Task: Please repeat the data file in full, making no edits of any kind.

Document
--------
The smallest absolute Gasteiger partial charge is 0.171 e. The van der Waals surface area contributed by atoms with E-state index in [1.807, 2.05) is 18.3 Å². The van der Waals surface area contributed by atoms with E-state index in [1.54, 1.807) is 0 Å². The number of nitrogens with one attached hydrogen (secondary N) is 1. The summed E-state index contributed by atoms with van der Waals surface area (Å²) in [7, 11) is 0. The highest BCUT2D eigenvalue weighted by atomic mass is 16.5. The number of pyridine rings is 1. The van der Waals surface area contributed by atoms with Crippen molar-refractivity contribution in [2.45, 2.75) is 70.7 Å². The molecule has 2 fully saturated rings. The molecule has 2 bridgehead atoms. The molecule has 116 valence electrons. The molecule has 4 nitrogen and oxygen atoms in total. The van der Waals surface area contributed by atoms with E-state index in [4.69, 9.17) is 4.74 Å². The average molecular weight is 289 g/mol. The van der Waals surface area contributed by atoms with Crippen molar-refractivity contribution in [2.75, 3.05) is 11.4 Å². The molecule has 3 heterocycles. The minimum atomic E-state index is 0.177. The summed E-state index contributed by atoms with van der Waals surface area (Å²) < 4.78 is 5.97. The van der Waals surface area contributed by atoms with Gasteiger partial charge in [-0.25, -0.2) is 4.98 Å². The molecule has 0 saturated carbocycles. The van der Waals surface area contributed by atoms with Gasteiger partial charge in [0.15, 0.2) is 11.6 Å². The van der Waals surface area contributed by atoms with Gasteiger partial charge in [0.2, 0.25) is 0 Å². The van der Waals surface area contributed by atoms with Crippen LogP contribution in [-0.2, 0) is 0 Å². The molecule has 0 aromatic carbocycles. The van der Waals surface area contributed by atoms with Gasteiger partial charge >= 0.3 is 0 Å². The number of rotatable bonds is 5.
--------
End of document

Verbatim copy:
The smallest absolute Gasteiger partial charge is 0.171 e. The van der Waals surface area contributed by atoms with E-state index in [1.807, 2.05) is 18.3 Å². The van der Waals surface area contributed by atoms with E-state index in [1.54, 1.807) is 0 Å². The number of nitrogens with one attached hydrogen (secondary N) is 1. The summed E-state index contributed by atoms with van der Waals surface area (Å²) in [7, 11) is 0. The highest BCUT2D eigenvalue weighted by atomic mass is 16.5. The number of pyridine rings is 1. The van der Waals surface area contributed by atoms with Crippen molar-refractivity contribution in [2.45, 2.75) is 70.7 Å². The molecule has 2 fully saturated rings. The molecule has 2 bridgehead atoms. The molecule has 116 valence electrons. The molecule has 4 nitrogen and oxygen atoms in total. The van der Waals surface area contributed by atoms with E-state index in [4.69, 9.17) is 4.74 Å². The average molecular weight is 289 g/mol. The van der Waals surface area contributed by atoms with Crippen molar-refractivity contribution in [2.75, 3.05) is 11.4 Å². The molecule has 3 heterocycles. The minimum atomic E-state index is 0.177. The summed E-state index contributed by atoms with van der Waals surface area (Å²) < 4.78 is 5.97. The van der Waals surface area contributed by atoms with Gasteiger partial charge in [-0.25, -0.2) is 4.98 Å². The molecule has 0 saturated carbocycles. The van der Waals surface area contributed by atoms with Gasteiger partial charge in [0.15, 0.2) is 11.6 Å². The van der Waals surface area contributed by atoms with Gasteiger partial charge in [0.2, 0.25) is 0 Å². The van der Waals surface area contributed by atoms with Crippen LogP contribution in [-0.2, 0) is 0 Å². The molecule has 0 aromatic carbocycles. The van der Waals surface area contributed by atoms with Gasteiger partial charge >= 0.3 is 0 Å². The number of rotatable bonds is 5.